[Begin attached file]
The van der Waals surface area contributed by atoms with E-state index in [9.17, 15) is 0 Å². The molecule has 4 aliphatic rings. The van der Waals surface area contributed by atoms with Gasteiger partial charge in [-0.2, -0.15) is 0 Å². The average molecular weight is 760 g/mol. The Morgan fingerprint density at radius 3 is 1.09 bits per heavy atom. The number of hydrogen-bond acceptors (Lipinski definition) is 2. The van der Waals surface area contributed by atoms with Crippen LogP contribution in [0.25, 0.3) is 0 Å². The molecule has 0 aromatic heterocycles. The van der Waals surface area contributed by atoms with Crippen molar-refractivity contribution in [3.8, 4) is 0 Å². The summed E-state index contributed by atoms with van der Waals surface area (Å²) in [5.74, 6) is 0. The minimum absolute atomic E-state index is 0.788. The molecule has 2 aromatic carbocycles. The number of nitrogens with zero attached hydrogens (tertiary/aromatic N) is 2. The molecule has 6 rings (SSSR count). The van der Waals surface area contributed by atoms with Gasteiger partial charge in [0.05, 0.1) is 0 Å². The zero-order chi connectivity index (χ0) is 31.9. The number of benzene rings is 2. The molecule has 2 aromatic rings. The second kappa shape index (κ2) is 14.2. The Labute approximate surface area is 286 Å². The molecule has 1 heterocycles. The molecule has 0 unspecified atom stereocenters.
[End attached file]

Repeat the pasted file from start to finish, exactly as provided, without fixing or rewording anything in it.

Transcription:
The van der Waals surface area contributed by atoms with E-state index in [9.17, 15) is 0 Å². The molecule has 4 aliphatic rings. The van der Waals surface area contributed by atoms with Gasteiger partial charge in [-0.2, -0.15) is 0 Å². The average molecular weight is 760 g/mol. The Morgan fingerprint density at radius 3 is 1.09 bits per heavy atom. The number of hydrogen-bond acceptors (Lipinski definition) is 2. The van der Waals surface area contributed by atoms with Crippen LogP contribution in [0.25, 0.3) is 0 Å². The molecule has 0 aromatic heterocycles. The van der Waals surface area contributed by atoms with Crippen molar-refractivity contribution in [3.8, 4) is 0 Å². The summed E-state index contributed by atoms with van der Waals surface area (Å²) in [5.74, 6) is 0. The minimum absolute atomic E-state index is 0.788. The molecule has 2 aromatic carbocycles. The number of nitrogens with zero attached hydrogens (tertiary/aromatic N) is 2. The molecule has 6 rings (SSSR count). The van der Waals surface area contributed by atoms with Gasteiger partial charge in [0.05, 0.1) is 0 Å². The zero-order chi connectivity index (χ0) is 31.9. The number of benzene rings is 2. The molecule has 2 aromatic rings. The second kappa shape index (κ2) is 14.2. The Labute approximate surface area is 286 Å². The molecule has 1 heterocycles. The molecule has 0 unspecified atom stereocenters.